Creating a Service with PowerShell Studios

So.. on my recent trip to Florida. Our Support team has a single login to make changes to settings for a server from a web page. So when the change is made, it changes a certain configuration file on the machine. But since they all use one login, they didn’t know who made the change. So I explored some options, and found that with PowerShell Studios you can compile a service and register it. It is very simple also. I am sure I can add more to my service to clean it up a little. I nulled all the variables at the end and found it saved me 2 MB of memory usage.. lol

So the service below detects changes to the file. Then does a netstat on port 8010 to get the users connected. (users have to use that port to connect to the webadmin) Does a NSLookup on what it finds, logs their IP, and creates a backup of the rule. Also, I added something to only keep 90 days of rules because these files are quite large on our side. I kept the write host in the code to help with commenting on the script. The code below uses .net FileWatcher service, and is pretty powerful. The file Watcher Service can watch for changes, deletions, and new.

To install the service you would just compile the Service into a EXE then just use command prompt or powershell to .\WatcherService.exe /i register the service and then start it. You can use the /u argument to uninstall the service.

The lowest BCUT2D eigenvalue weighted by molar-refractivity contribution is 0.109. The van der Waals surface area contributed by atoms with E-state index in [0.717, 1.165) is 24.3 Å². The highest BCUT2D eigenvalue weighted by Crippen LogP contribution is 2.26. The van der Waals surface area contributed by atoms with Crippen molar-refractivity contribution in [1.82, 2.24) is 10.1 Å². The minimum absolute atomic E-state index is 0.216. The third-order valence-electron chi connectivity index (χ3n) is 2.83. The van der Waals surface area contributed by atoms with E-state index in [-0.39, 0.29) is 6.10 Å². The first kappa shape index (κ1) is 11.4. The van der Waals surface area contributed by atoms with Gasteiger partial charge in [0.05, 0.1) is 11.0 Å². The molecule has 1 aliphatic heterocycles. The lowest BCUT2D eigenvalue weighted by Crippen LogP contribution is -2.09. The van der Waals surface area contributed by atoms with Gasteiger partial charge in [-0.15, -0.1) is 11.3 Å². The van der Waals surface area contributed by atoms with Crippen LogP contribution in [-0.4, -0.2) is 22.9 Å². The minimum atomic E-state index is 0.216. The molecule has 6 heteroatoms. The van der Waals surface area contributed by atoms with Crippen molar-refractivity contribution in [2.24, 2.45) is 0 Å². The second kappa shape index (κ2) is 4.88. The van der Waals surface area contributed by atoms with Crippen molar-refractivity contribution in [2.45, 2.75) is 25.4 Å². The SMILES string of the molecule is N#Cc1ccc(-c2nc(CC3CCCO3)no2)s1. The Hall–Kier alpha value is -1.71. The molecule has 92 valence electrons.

# Warning: Do not rename Start-MyService, Invoke-MyService and Stop-MyService functions function Start-MyService { # Place one time startup code here. # Initialize global variables and open connections if needed $global:bRunService = $true $global:bServiceRunning = $false $global:bServicePaused = $false } function Invoke-MyService { $global:bServiceRunning = $true while ($global:bRunService) { try { if ($global:bServicePaused -eq $false) #Only act if service is not paused { #Checks for a Job, if a job is still open it just skip $JobCount = get-job If ($JobCount -eq $Null) { $server = $env:computername $folder = '\\' + $Server + '\d$\Admin\Settings' # Enter the root path you want to monitor. $filter = 'Rules.*' # You can enter a wildcard filter here. You can use Extension also $fsw = New-Object IO.FileSystemWatcher $folder, $filter -Property @{ IncludeSubdirectories = $false; NotifyFilter = [IO.NotifyFilters]'FileName, LastWrite' } Register-ObjectEvent $fsw Changed -SourceIdentifier FileChanged -Action { $name = $Event.SourceEventArgs.Name $changeType = $Event.SourceEventArgs.ChangeType $timeStamp = $Event.TimeGenerated Write-Host "The file '$name' was $changeType at $timeStamp" -fore white $GetIP = Get-NetTCPConnection -LocalPort 8010 | ?{ $_.LocalAddress -ne "" -and $_.LocalAddress -ne "" } | select-object Remoteaddress -Unique Foreach ($IP in $GetIP) { $IPAddress = $IP.RemoteAddress $NameofUser = (Resolve-DnsName $IPAddress).NameHost #this might be different than your enviornment, in ours we cannot nslookup a VPN adddress. If ($IPaddress -like "192*") { Write-Host "A VPN User most likely Changed the rules files With IP of $IPAddress" Out-File -FilePath 'D:\WatcherService\Logs\Changelog.txt' -Append -InputObject "$timeStamp A VPN User most likely Changed the rules files With IP of $IPAddress" } Else { Write-Host "$NameofUser most likely Changed the rules files With IP of $IPAddress" If ($NameofUser -eq $null) { Out-File -FilePath 'D:\WatcherService\Logs\Changelog.txt' -Append -InputObject "$timeStamp Could not find User, but their IP is $IPAddress and RuleFile Was Changed" } Else { Out-File -FilePath 'D:\WatcherService\Logs\Changelog.txt' -Append -InputObject "$timeStamp $NameofUser most likely Changed the rules files With IP of $IPAddress" } } } $TimeforFile = get-date -Format $FilePath = "D:\WatcherService\RulesBackup\" + $TimeforFile + ".txt" get-content D:\Admin\Settings\rules.settings | Add-Content $FilePath sleep 10 $GetIP = $Null $TimeforFile = $Null $FilePath = $Null $changeType = $Null $timeStamp = $Null $name = $Null } $today = Get-Date $90Days = $today.adddays(-90) #Gather all files other than 90 days and deletes them. $RulesLogFile = Get-ChildItem "D:\WatcherService\RulesBackup" -Include *.filter -ErrorAction SilentlyContinue | where { $_.lastwritetime -le $90Days -and $_.psIsContainer -eq $false } if ($RulesLogFile -ne $null) { foreach ($Rule in $RulesLogFile) { [string]$Rulefullfilename = $Rule.fullname Remove-Item $Rulefullfilename -ErrorAction SilentlyContinue | out-null } } $RulesLogFile = $Null $today = $Null $90Days = $Null $server = $Null $folder = $Null $filter = $Null $fsw = $Null } } } catch { # Log exception in application log Write-Host $_.Exception.Message } # Adjust sleep timing to determine how often your service becomes active if ($global:bServicePaused -eq $true) { Start-Sleep -Seconds 45 # if the service is paused we sleep longer between checks } else { Start-Sleep -Seconds 30 # a lower number will make your service active more often and use more CPU cycles } } $global:bServiceRunning = $false } function Stop-MyService { $global:bRunService = $false # Signal main loop to exit $CountDown = 30 # Maximum wait for loop to exit while ($global:bServiceRunning -and $Countdown -gt 0) { Start-Sleep -Seconds 1 # wait for your main loop to exit $Countdown = $Countdown - 1 } Get-Job | Stop-Job Unregister-Event FileChanged } function Pause-MyService { # Service is being paused # Save state $global:bServicePaused = $true # Note that the thread your PowerShell script is running on is not suspended on 'pause'. # It is your responsibility in the service loop to pause processing until a 'continue' command is issued. # It is recommended to sleep for longer periods between loop iterations when the service is paused. # in order to prevent excessive CPU usage by simply waiting and looping. } function Continue-MyService { # Service is being continued from a paused state # Restore any saved states if needed $global:bServicePaused = $false }